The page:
As we mentioned before, Freud’s uncanny is felt, when passed surmounted beliefs come to light again due to certain circumstances. “As soon as something actually happens in our lives which seems to support the old, discarded beliefs, we get a feeling of the uncanny; and it is as though we were making a judgment something like this: ‘So, after all, it is true that one can kill a person by merely desiring his death!’ or, ‘Then the dead do continue to live and appear before our eyes on the scene of their former activities!’ and so on”. Shutter, among many horror films, lively re-creates those uncanny circumstances. The vehicles or mediums of ghosts and spirits such as film, and several electronic devices function as the means through which the invisible becomes visible; they are, therefore, a visible representation of the viewer’s own fears and desires. The mediums, especially films, have the privilege of creating fantastic circumstances difficult to imagine in real life. As a result “there are many more means of creating uncanny effects in fiction than there are in real life”. This might be one of the reasons why spectators, paradoxically, look for horror cinema as a way of amusement or entertainment.
The way in which spectres, ghosts, spirits, etc. have been depicted through several centuries, evidences also a history of electronic devices, live shows, paintings and literature behind. All those mediums reveal the paradox of being afraid of facing fears, but still desiring to see them as material objects projected in the real or actual world. Spectres produce ‘the uncanny’; a term that, according to Freud, expresses a terrifying feeling - unheimlich - that comes from something repressed, previously known or familiar, and which suddenly revives. Robertson’s phantasmagoria was one of the most famous live spectre-shows during the eighteenth century. He not only made the spectres look like animated pictures, but also encouraged the audience to face once again their dead beloved ones. Literature and painting also reflected the curiosity or anxiety for ghosts, but instead of being externally projected they were internal reflections or projections of the mind. After the analysis made here, it can be seen that the division internal/external, Heimlich/unheimlich, etc., is not a clear one. The contemporary film Shutter represents the use of modern a technological device to reproduce or create spirits: photographs. Different circumstances in which the uncanny can emerge are depicted in the film. Doubles, repetitions that become strange, and broken boundaries between real and imaginary are all depicted in the film.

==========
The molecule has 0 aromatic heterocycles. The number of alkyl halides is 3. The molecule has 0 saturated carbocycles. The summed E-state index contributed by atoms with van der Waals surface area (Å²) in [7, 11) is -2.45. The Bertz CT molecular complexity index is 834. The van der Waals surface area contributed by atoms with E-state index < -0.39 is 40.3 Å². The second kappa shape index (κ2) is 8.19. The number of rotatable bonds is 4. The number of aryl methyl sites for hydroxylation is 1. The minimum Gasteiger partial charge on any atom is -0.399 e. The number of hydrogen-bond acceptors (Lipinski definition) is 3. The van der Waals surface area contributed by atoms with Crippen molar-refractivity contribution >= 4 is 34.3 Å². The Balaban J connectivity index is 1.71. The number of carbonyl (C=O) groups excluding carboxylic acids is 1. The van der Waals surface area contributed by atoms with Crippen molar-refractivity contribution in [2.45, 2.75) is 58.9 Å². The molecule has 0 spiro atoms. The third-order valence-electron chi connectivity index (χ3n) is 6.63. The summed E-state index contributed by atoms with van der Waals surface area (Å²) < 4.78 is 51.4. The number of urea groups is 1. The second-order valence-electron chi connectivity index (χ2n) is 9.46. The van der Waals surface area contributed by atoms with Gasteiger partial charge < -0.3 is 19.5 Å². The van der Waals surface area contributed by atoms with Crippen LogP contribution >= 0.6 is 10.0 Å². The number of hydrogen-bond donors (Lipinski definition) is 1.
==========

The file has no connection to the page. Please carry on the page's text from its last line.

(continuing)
1) For Noel Cärrol the question of why do we like to get scared is an essential research question. In The Philosophy of Horror or Paradoxes of the heart he states the following questions: “1) how can anyone be frightened by what they know does not exist, and 2) why would anyone ever be interested in horror, since being horrified is so unpleasant?”.
(2) According to some historians a period from the 14th to the 17th century.
(3) The term refers to people holding religious beliefs different from the Catholic ones, especially believing in many gods, not paying indulgences and practicing rituals considered strange by the Catholic Church.
(4) Many different examples of automatas can be found in Contemporary cinema. See, for instance, Wong-Kar Wai’s 2046, in which through a long train journey the characters get involved with automatas that suffer from delayed reactions to emotional feelings.
(5) Whose invention is credited to the German priest Athanasius Kircher in 1646 and after to the Dutch scientist Christian Huygens in 1650
(6) Today’s slide and motion picture projectors are similar to the magic lantern in that the latter used hand painted images (photographic slides) projected in transparencies made of glass that also moved.
(7) These devices might be the predecessors of today smoke screens.
(8) In Disneyland there is an example of Pepper’s ghost effect used on The Twilight Zone Tower of Terror.
(9) See for instance Melie’s early film: Le Manoir du Diable, 1896.
(10) Just like the phantoms of love in literature, phantoms of war and death have also been reproduced in painting. Castle mentions the example of Thomas Carlyle and his French Revolution. The figures of the murderers are depicted as an anticipation of the terror and the dead figures as pale phantoms. “The world is all an optical shadow”(141), asserts Carlyle according to Castle. These ghosts or spirits of death were also imagined and ‘seen’ by the Spanish painter Francisco Goya (1746-1828), who depicted them as terrifying creatures in his so-called black paintings. After have been a witness of the Napoleonic wars and the cruelties of the government, and also old, deaf, and ill, Goya painted in the walls of his own house what seems to be dark creatures, superstitions, and deadpeople. These paintings reflect what people usually consider Goya’s ghosts, also a topic of several films such as: Carlos Saura’s Goya en Burdeos (1999) and Milos Forman’s Goya’s Ghosts (2006).
(11) Freud asscociates the double also with the infantile complex of castration. The eyes taken out represent for Freud the castration itself.
(12) The viewer knows this because the real Jane calls him on the phone one minute after her apparition in the room, then the double disappears.
(13) The repetition-compulsion principle is an important characteristic of many horror films, being Shutter just one example. In Ringu (1998) directed by Hideo Nakata, a phone call announcing the date of death always occurs after seeing a strange video. The idea of the eternal recurrence is represented in Ringu (stated also in the philosophy of Nietszche and in reference to some ancient myths just as Sysyphus’ one). In order to skip the curse, the characters have to show the video to somebody else before a week; otherwise, Sadako’s spirit would get out of the television and her penetrating gaze would kill them almost instantaneously.
Barber, Theodore X. Phantasmagorical Wonders: The Magic Lantern Ghost Show in Nineteenth-Century America. Film History 3,2 (1989).
Barthes, Roland. Camera Lucida, reflections on Photography. Translated by Richard Howard. Hill and Wang, New York, 1981.
Bioy Casares, Adolfo. La invención de Morel. Norma: Bogotá, 1993.
Castle, Terry. The Female Thermometer. New Yor: Oxford University Press, 1995.
Freud, Sigmund. The Uncanny. Not known. 1919. Harvey, John. Photography and Spirit. England, Reaktion Books Ltd, 2007.
Warner, Marina. Darkness Visible. Cabinet Magazine. Issue 24. Shadows winter 2006/7. http://www.cabinetmagazine.org/issues/24/Warner.php